Specifically we will discuss:

• Overview and break rates
• Typical response times and costs to fix a break
• Data collection for each break event and the database
• Analysis of break probability factors (we looked at age and pressure)
• Decision making process for capital replacement and map creation
• Cost of developing the decision making tool

This paper may be of interest to small communities with limited resources for managing their AC watermain inventory. The cost of developing the decision making tool for capital replacement was minimal and could be of substantial use to some communities.

pdf icon Presentation PDF


10.7 City of Kamloops – Existing 600mm AC Forcemain X,Y and Z mapping project

Presented By: Tim Ross, Pure Technologies Ltd.
Time: Tuesday, 11:20 - 11:50 AM

The City of Kamloops used Sahara technology to locate the horizontal and vertical position of 3 km of 600mm AC forcemain that serves a population of 46,000 people. The forcemain was installed in the 1970's and is now becoming a concern in terms of its age, capacity, and lack of redundancy.

The City's intent is to twin the line with a 750 forcemain. However, without accurate as built records for the 600 forcemain, design of the new main was not possible. The City attempted a geophysical investigation using electromagnetic mapping tools, cable and pipe locator, and ground penetrating radar. Unfortunately, the results of the program were generally inconclusive. As a second attempt, the City undertook hydrovac excavation at critical locations. This was successful, but expensive and provided limited information.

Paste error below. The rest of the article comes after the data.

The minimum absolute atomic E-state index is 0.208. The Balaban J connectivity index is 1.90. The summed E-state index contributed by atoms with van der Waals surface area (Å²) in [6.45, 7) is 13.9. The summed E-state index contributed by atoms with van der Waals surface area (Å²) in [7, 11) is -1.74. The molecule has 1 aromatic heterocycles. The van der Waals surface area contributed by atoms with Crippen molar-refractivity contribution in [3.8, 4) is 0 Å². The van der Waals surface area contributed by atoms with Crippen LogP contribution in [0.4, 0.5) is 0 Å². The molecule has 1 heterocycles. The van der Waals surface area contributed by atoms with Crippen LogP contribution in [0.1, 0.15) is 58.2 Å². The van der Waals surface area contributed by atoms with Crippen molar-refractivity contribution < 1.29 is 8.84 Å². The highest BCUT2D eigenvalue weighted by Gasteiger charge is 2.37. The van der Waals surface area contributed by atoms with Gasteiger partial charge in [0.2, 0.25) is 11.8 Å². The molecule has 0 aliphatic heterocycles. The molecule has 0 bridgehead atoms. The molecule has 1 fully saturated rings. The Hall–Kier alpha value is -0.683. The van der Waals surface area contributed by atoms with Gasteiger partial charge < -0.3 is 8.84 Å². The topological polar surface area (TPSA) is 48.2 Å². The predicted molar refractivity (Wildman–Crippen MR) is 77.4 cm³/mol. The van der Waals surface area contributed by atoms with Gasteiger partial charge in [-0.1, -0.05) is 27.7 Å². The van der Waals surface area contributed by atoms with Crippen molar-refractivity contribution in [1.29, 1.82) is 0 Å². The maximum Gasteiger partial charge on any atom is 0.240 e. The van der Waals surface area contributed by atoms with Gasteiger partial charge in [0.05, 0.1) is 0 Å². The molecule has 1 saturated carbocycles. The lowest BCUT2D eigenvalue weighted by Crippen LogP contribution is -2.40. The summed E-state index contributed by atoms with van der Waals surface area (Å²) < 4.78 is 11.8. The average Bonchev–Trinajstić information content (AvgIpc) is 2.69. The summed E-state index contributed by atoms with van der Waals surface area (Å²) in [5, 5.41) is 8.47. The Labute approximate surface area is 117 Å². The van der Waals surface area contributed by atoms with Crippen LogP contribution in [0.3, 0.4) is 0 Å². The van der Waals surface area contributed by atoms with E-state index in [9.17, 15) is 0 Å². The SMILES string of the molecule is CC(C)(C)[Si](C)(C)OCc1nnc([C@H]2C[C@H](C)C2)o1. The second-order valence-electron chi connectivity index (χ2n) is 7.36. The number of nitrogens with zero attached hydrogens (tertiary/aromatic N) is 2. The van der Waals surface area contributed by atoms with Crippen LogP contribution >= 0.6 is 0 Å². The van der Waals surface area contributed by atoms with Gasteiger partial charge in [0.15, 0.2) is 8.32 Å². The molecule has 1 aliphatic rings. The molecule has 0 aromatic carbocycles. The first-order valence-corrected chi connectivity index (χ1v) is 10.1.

The Sahara technology is a tethered leak and gas pocket detection tool for pipeline inspection. The main reason the tool was selected for this application was the ability to track its sensor head from above ground as it moved through the forcemain. In addition, a new algorithm and tracking technique allowed for identifying the sensor head, and thus the pipe's, depth below the surface. In this manner, the forcemain was able to be mapped in X, Y, and Z coordinates.

The City has now completed design of the forcemain twin, and planning to begin construction in 2014. The project involves 3 km of 750mm diameter force main, ARVs, emergency pump connection chambers, crossing of Kinder Morgan transmission lines, and road restoration.